Maria Ressa

Nobel Prize a nod to journalists as tech giants ‘abdicate’ duty – Ressa

Lian Buan

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Nobel Prize a nod to journalists as tech giants ‘abdicate’ duty – Ressa

NOBEL PEACE PRIZE. Rappler CEO and Nobel Peace Prize laureate Maria Ressa, during a media interview in Taguig City on October 9, 2021.

LeAnne Jazul/Rappler

'When you don't have facts... you don't have a shared reality, you can't have democracy,' says 2021 Nobel laureate and Rappler CEO Maria Ressa on CNN's Fareed Zakaria GPS

The Nobel Peace Prize she received alongside a Russian journalist is a nod to journalists, said Rappler CEO Maria Ressa, as tech giants like Facebook and Youtube “abdicate their responsibility.”

Ressa is the first Filipino to receive the Nobel Peace Prize.

“When news organizations lost our gatekeeping powers to technology platforms, those platforms abdicated their responsibility to the public sphere and that has made facts debatable because the data – facts and lies are treated equally,” Ressa told Al Jazeera English in an interview Friday night, October 8, after she was announced a 2021 Nobel Laureate.

“This is what the choice of the committee has shown, we must maintain facts, but the people in charge of maintaining the facts, the people tasked with that are facing far greater dangers than we ever have before,” Ressa added.

Ressa said that Facebook’s algorithm “actually favors lies laced with anger and hate, and that spreads faster and further than fact.”

Giving the Nobel Peace Prize to journalists is rare. The last time it happened was in 1935 when German Carl von Ossietzky won it for revealing his country’s secret post-war rearmament program.

Berit Reiss-Andersen, the chair of the Norwegian Nobel committee, said journalists Ressa and Russian Dmitry Muratov were named winners because the “work of journalists is absolutely necessary to achieve these goals, and in that manner, develop democracy.”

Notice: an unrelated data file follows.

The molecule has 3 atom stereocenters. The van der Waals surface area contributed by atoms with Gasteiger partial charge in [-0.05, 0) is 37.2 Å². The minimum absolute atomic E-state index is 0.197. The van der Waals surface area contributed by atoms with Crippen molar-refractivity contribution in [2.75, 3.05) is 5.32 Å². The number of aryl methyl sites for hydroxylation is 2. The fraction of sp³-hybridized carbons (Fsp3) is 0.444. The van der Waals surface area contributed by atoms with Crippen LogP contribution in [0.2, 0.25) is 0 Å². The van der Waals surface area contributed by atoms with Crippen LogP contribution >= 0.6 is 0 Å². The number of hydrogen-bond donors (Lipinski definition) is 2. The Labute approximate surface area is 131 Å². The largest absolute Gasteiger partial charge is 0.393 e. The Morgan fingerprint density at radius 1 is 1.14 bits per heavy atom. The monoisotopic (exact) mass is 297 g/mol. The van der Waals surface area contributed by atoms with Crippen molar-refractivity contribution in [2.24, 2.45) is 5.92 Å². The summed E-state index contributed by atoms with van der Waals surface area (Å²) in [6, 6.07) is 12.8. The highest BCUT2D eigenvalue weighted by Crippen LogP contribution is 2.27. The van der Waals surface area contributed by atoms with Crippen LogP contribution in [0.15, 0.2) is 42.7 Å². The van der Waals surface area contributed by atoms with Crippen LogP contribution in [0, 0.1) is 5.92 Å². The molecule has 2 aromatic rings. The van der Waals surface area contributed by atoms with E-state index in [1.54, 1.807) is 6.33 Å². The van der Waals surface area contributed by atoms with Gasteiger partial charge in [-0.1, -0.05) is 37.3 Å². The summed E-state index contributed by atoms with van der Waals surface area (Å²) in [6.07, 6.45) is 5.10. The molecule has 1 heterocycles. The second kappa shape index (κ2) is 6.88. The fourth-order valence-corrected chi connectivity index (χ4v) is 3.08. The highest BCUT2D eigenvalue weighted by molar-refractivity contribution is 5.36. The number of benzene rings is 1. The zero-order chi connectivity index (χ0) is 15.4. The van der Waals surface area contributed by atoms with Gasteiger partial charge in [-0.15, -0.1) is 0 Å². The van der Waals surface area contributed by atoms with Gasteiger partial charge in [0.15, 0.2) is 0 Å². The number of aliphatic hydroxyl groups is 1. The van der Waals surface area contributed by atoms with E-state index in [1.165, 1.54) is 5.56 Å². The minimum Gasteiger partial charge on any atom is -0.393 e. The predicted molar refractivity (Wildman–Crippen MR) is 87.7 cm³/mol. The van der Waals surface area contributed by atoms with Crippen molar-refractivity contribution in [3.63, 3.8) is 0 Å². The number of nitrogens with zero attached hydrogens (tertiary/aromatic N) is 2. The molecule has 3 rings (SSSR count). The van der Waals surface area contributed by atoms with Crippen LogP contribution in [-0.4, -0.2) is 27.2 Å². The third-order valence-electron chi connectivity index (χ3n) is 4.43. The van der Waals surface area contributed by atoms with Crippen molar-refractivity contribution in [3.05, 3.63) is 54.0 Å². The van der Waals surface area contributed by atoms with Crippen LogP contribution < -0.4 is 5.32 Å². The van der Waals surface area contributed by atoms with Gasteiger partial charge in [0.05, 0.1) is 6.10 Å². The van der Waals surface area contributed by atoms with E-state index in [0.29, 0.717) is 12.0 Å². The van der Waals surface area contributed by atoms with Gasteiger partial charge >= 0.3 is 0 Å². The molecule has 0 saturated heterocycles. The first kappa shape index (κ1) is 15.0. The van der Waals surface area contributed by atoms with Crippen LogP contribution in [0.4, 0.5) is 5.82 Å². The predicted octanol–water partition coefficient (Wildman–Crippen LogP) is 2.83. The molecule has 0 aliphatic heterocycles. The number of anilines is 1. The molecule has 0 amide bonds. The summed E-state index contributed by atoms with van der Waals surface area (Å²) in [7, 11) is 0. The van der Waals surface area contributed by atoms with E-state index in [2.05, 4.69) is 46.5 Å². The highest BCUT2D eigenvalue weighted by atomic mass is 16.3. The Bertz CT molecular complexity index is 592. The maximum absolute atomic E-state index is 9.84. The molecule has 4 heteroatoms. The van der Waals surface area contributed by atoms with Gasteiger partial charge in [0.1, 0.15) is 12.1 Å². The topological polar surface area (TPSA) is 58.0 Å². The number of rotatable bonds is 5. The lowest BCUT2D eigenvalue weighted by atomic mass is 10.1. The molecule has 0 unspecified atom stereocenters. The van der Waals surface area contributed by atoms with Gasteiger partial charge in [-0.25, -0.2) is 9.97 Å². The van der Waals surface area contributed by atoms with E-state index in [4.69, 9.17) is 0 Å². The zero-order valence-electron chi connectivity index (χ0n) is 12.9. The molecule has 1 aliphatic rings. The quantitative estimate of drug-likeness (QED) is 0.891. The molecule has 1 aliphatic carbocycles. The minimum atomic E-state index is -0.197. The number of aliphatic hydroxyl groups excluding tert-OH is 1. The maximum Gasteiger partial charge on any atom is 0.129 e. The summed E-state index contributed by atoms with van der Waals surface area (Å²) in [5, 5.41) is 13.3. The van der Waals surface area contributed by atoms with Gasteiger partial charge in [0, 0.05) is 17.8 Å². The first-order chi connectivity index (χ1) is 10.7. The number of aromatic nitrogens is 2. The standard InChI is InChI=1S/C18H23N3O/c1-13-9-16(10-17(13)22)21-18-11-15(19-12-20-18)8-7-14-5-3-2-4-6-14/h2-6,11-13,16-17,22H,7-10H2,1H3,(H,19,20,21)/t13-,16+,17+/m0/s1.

Andersen also noted how Ressa has been critical of Facebook, and how it “manipulated public debate and freedom of expression.” Andersen added: “Freedom of expression is full of paradoxes, and conveying fake news and informaton that is propaganda and untrue is also a violation of freedom of expression.”

Ressa told CNN program Fareed Zakaria GPS, “When you don’t have facts, you can’t have truth, and when you can’t have truth, you don’t have trust, when you don’t have these, you don’t have a shared reality.”

“You can’t have democracy, you can’t have any meaningful human interaction to solve the existential problems we face – coronavirus or climate change,” Ressa told CNN.

Ressa is part of a global effort to push Facebook to make meaningful changes in their platform.

Nobel Prize a nod to journalists as tech giants ‘abdicate’ duty – Ressa
‘New era of shamelessness’

Ressa’s international lawyer Amal Clooney said the Filipino journalist is “emblematic of the many challenges that journalists face just for trying to report the truth,” drawing an “unfortunate parallelism” to how former US president Donald Trump helped undermine even the elections by spreading fear and lies.

A Rappler investigation showed a massive propaganda network against activists and progressive personalities – and journalists are not spared.

In the four Filipino journalists jailed under President Rodrigo Duterte – Ressa’s overnight detention for cyber libel included – three were charged of illegal possession of firearms and explosives, the usual charges against activists. One of them, student journalist Frenchie Mae Cumpio, is still detained.

Since Duterte came to power, 20 journalists have been killed, and 37 charges of libel and cyber libel have been brought against media, according to the National Union of Journalists of the Philippines (NUJP).

Clooney said it’s happening all over the world.

“It’s a new era of shamelessness, not only is the press being silences, a Washington Post columnist can be chopped up in a foreign soil in a consulate, a commercial airline can be diverted in order to arrest a journalist, and what is the consequence, we see it too little too late, if anything at all,” Clooney told CNN, referring to the cases of the slain Saudi journalist Jamal Khashoggi and arrested Belarusian journalist Roman Protasevich.

Protasevich is accused of extremism, inciting social hatred and organizing riots.

“There are a lot more that democracies can do. Autocracy is on the rise, there are more autocracies than democracies. I think democracies need to be doing a much better job at responding to these abuses that are unfortunately commonplace today,” said Clooney, who is currently special adviser on Sudan for the International Criminal Court Office of the Prosecutor. –

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Lian Buan

Lian Buan is a senior investigative reporter, and minder of Rappler's justice, human rights and crime cluster.